|Star Trek Elite Force II|
July 31, 2003 | Nat Panek
Star Trek: Elite Force II -- developed by Ritual Entertainment, published by Activision, and ported by Aspyr Media -- is the long-anticipated sequel to the original Star Trek Voyager: Elite Force first-person shooter. While it boasts several improvements over the original title (as a good sequel should), it remains true to the spirit of the former game as well. We return to the Voyager and its now battle-hardened Hazard Team, headed up by you in the form of Alexander Munro, who has been promoted to lieutenant from ensign. Some other familiar faces return, including the lily-livered, blue-headed Chell; Jurot, sporting a new hairdo; Chang (who seems very angry in this game for some reason); and, of course, Telsia Murphy, who looked to be striking up some sparks with Munro before the first game ended so abruptly. Few franchises have been as successful as Star Trek at fusing sci-fi action with soap opera relationship storylines, and this game has heavy doses of both. Will Telsia and Munro succeed in getting their mack on this time around, in between the raging firefights with hideous aliens? You’ll have to play to find out!
A New AssignmentYou may notice that “Voyager” has been dropped from the game’s title. This is because, with the exception of the first episode of the game, the action has moved on, first to Starfleet Academy on Earth, and then to the pride of the Federation, the one and only U.S.S. Enterprise-E. Here, Munro takes his orders from the man himself, Captain Jean-Luc Picard, voiced by Patrick Stewart and not some third-rate impersonator hack, thank goodness. And so the stage is set for another trek across the stars, one noticeably longer than its predecessor, I’m pleased to say.
Without giving too much away, the story unfolds like this: the Enterprise rushes to the aid of a space station owned by an industrious but slightly dim race called the Attrexians. The station has been attacked by brutal, seemingly mindless aliens that at first blush bear an eerie resemblance to the insectoid Harvesters of the previous EF game. It develops that these creatures are somehow connected to a mysterious race called the Idryll, whose worlds have been colonized by the Attrexians. The Enterprise pays a visit to a nearby Idryll planet, where the Hazard Team discovers a vast factory manufacturing the bioengineered aliens that attacked the Attrexian station. And so our Starfleet heroes find themselves in a familiar state of affairs: caught between two antagonist races with no idea whom to believe or trust. The situation deteriorates. The living alien weapons start attacking Attrexians, Idryll, humans, and anything else that’s handy. It becomes apparent that they will threaten all of known space unless a way is found to stop them. But how, Spock. . . how?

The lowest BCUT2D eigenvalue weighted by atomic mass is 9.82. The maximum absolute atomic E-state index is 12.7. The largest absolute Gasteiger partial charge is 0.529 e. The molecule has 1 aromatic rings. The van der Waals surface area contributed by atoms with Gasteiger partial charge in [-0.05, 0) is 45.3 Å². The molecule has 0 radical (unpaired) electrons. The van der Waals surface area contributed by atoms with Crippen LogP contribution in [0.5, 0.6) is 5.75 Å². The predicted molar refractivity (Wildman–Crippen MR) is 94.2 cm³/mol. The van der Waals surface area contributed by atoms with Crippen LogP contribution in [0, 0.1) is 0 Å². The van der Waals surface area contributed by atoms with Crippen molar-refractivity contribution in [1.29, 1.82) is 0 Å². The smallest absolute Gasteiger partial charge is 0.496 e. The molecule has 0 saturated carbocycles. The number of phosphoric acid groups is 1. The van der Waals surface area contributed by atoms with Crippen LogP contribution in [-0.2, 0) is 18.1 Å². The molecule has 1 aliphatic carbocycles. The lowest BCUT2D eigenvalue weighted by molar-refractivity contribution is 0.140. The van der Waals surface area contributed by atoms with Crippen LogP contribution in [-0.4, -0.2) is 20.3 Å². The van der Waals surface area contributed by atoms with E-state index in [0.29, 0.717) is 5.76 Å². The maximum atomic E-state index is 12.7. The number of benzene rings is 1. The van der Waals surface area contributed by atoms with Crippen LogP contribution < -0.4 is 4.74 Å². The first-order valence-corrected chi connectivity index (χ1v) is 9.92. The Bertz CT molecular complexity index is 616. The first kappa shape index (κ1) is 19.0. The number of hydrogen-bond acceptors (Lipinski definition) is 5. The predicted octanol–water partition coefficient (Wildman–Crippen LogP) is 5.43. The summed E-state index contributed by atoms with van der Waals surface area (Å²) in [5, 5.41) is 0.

GameplayWell, as it turns out, stopping the aliens, or Exomorphs, as they prefer to be called, involves blowing the hell out of them for the most part. Munro is very well-equipped for just this task, with an impressive array of weaponry at his disposal. Aside from the standard-issue phaser and compression rifle, there’s the Attrexian arc-gun, a spiffy new sniper rifle, a wildly inaccurate yet highly badass tetryon Gatling gun, and a bunch of other stuff, familiar and un-, that I won’t get into here. Augmenting this gear is the piece of equipment no well-dressed Starfleet officer should be without: the tricorder! Before I played EFII, I’d always found the sight of Starfleet personnel wandering around staring intently into their tricorders a little silly. What were they really using those things for? Now I know. This Palm-Pilot on steroids plays an integral part in most of the missions in the game. You’ll use it to repair broken computers, scan for traps and weakened structures, modulate waveforms, and more. But can it connect to the Internet?
Turning to the things on which you’ll be using this weaponry, the AI definitely makes for a significant challenge. Even with the difficulty set at “Normal” (the second of four settings) I found myself being humiliated at several junctures. Creatures don’t just stand there taking your abuse; they’ll dodge your fire, charge you, take cover, or run away. The wise player will adopt these same tactics. You can almost never afford to stand in one place for more than a couple seconds, and often, when you’re swarmed (and you will be), the only way to escape with your butt intact is to just run. Sounds like a lame tactic for a first-person shooter, but sometimes it boils down to whatever works, you know?
Combat, naturally, is one of the main features of the game, but it’s combat punctuated by extensive game-engine cutscenes that advance the very hefty plotline. Anyone looking for a mindless frag-fest would be better advised to find a UT2K3 server and have at it; Elite Force II has the scope of a Star Trek movie, and about as many main and supporting characters. Some of them will be familiar from the previous game and television series, some are all-new. Dialogue abounds, and you, as Munro, will be called upon many times to determine how he responds to various characters. These decisions won’t affect the overall arc of the story, but they will affect certain subplots. It should add to the replay value of the game just to be able to go back to certain key points and respond in different ways.